What is a Jerome Gambit? Our chess friend Rick Kennedy has a great site on the various forms of the Jerome Gambit. I suggest you check it out.
Rick Kennedy lists five Jerome Gambit options and writes about them passionately:
1.e4 e5 2.Nf3 Nc6 3.Bc4 Bc5 4.Bxf7+ Jerome Gambit
1.e4 e5 2.Nf3 Nc6 3.Bc4 Nf6 4.Nc3 Bc5 5.Bxf7+ Italian Four Knights Jerome Gambit
1.e4 e5 2.Nf3 Nc6 3.Bc4 h6 4.0-0 Bc5 5.Bxf7+ Semi-Italian Jerome Gambit
1.e4 e5 2.Nf3 Nc6 3.Bc4 h6 4.0-0 Nf6 5.Nc3 Bc5 6.Bxf7+ Semi-Italian Four Knights Jerome Gambit
1.e4 e5 2.Nf3 Nc6 3.Bc4 Nd4 4.Bxf7+ Blackburne Shilling Jerome Gambit
Today I humbly present a possible sixth option:
1.e4 e5 2.Nf3 Nc6 3.Bc4 Nf6 4.Nc3 Nxe4 5.Bxf7+ Open Italian Four Knights Jerome Gambit (borrowing from the "Open" Ruy Lopez idea with ...Nxe4)
In a recent Internet Chess Club game, my opponent "jeromed" chose to play a form of Jerome Gambit. Here White gets the piece back. In that way it is more Queen's Gambit than King's Gambit, but it has an aggressive feel. Bill Wall listed it as a "Noa Gambit, Four Knights", but it is so Jerome-ish that I am borrowing that name, especially in view of my opponent's ICC handle. Eventually Black gets a better game, and White misses a tactic. But as I note below, there were possible opening improvements for both sides.
And yes, this is the same Rick Kennedy I cite on page 19 of my Blackmar-Diemer Gambit Keybook II (published March 1999) under BDG Theory: "Rick Kennedy points out that the Blackmar-Diemer Gambit is a 1.d4 opening that plays like a 1.e4 opening."
jeromed-Sawyer, ICC 3 0 Internet Chess Club, 24.05.2012 begins 1.e4 e5 2.Nf3 Nc6 3.Bc4 Nf6 4.Nc3 Nxe4 5.Bxf7+ [The Jerome Gambit idea. Usually White plays 5.Nxe4 d5 6.Bd3 dxe4 (6...Nb4!= Kaufman) 7.Bxe4 Bd6= (7...Ne7!? is an interesting alternative.)] 5...Kxf7 6.Nxe4 d5 7.Ng3!? [By far the most common is 7.Neg5+ Kg8-/+ Material is even but theory favors Black with his two central pawns and two bishops. White has scored 22% from this position in over 200 games in my database.] 7...Bd6 [7...e4! 8.0-0 (or 8.Ng1 h5-/+) 8...exf3 9.Qxf3+ Qf6 10.Qxd5+ Be6 11.Qb5 Nd4 12.Qxb7 Bd6 when Black is well developed and aggressively poised, but White has at moment three pawns for the sacrificed bishop.] 8.d3 Rf8 9.Bg5 [White can quickly castle kingside: 9.0-0 Kg8 10.h3 h6 11.c4 Fighting for e4 for the Ng3. 11...Be6 12.cxd5 Bxd5 13.Ne4 Nd4 14.Nxd4 exd4 15.Qg4 with a playable game for White, although it seems Black a little stands better.] 9...Qe8 10.Qd2 Kg8 [10...h6 forces White to somehow give up his bishop, but I wanted a safer king in a 3 minute blitz game.] 11.0-0-0 Bg4 12.h3 Black gives up a pawn for an open g-file. 12...Bxf3 13.gxf3 Rxf3 14.Rhg1 Qf7 15.Nh1 Kh8 Unpinning the g-pawn. 16.c3 d4 17.c4 Rf8 [I missed 17...Nb4!-+] 18.Bh4? Missing the diagonal threat to follow. 18...e4 19.dxe4? Bf4 White resigns as the queen is lost. 0-1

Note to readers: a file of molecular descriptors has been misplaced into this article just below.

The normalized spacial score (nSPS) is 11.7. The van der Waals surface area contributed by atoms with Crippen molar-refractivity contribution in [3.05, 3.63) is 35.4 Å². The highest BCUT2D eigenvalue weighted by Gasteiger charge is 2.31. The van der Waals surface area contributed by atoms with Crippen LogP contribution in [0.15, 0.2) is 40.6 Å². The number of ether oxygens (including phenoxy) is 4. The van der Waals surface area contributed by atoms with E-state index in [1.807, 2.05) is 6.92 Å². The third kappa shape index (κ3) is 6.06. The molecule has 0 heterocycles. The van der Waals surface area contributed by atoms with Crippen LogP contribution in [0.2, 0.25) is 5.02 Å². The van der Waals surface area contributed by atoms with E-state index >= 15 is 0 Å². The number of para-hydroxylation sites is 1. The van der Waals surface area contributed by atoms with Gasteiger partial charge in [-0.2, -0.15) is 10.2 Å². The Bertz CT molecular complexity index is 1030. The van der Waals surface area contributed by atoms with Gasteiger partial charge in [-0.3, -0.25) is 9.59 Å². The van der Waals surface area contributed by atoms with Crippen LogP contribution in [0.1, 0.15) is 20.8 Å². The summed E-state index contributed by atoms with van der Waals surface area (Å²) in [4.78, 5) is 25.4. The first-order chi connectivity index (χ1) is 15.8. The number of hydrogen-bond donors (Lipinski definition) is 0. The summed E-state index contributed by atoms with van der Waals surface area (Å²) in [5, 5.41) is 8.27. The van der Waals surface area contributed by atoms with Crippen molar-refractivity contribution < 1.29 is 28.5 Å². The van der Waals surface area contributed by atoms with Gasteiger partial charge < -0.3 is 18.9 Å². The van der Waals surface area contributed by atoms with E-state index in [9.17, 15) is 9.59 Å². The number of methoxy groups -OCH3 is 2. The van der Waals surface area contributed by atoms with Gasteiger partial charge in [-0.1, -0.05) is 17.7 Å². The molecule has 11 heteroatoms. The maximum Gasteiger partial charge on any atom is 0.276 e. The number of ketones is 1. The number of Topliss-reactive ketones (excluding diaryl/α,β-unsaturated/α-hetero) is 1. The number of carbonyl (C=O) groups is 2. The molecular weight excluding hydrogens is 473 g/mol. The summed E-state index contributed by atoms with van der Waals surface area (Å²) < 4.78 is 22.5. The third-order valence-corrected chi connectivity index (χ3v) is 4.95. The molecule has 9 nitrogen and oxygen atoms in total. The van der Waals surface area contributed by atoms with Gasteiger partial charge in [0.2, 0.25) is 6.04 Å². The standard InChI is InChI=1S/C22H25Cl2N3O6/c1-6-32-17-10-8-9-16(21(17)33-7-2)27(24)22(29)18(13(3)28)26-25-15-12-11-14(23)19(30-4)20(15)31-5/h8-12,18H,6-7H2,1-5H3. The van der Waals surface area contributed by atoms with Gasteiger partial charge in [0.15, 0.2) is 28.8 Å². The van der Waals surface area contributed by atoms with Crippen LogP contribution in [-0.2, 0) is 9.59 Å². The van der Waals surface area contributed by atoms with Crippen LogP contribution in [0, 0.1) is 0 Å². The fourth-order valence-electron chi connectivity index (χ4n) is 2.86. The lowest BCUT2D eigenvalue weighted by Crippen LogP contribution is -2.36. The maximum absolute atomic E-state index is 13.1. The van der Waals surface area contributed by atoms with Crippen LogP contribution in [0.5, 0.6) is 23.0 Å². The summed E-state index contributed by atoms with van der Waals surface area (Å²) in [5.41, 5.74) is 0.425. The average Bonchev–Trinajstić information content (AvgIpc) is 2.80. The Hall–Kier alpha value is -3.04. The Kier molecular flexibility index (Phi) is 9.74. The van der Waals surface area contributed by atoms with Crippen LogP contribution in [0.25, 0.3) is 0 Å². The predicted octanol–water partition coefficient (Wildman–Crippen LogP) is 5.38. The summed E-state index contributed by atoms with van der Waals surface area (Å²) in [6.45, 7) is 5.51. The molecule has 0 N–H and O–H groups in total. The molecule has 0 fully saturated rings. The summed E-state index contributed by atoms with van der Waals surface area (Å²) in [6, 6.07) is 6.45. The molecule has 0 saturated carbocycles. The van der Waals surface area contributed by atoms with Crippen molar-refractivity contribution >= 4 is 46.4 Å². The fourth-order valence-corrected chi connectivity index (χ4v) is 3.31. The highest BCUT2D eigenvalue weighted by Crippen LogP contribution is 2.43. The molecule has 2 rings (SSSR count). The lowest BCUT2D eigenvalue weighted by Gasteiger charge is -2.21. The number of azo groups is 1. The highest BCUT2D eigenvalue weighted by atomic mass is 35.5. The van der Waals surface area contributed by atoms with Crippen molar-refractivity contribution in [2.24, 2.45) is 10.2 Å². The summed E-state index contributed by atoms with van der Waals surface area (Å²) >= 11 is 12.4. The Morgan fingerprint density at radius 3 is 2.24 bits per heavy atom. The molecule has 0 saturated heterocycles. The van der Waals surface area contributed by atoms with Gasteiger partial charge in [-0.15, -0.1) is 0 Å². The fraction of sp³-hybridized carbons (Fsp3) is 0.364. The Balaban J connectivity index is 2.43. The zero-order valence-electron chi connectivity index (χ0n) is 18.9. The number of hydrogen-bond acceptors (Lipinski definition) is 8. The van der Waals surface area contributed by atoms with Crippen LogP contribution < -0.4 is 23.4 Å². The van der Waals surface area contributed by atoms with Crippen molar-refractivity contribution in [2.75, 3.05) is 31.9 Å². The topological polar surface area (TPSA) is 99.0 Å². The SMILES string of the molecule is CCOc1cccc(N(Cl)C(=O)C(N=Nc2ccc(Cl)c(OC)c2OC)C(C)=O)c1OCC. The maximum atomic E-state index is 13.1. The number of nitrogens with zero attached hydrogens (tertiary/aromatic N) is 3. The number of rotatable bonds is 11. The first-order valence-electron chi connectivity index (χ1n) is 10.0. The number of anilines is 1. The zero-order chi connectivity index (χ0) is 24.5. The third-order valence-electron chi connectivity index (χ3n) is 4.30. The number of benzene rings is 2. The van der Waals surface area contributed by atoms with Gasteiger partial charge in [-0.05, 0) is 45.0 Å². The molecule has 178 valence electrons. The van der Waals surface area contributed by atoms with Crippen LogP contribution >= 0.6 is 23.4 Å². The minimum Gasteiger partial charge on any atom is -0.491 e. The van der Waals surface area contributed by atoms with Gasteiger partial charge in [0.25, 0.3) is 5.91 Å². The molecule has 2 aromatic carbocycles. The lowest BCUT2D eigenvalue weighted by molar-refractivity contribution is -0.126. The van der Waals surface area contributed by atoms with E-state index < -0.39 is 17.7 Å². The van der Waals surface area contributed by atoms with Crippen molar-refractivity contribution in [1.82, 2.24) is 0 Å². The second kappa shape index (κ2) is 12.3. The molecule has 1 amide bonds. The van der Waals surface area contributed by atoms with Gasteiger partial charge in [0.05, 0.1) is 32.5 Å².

You may also like: Caro-Kann (1.e4 c6) and Queen Pawn (1.d4 d5)
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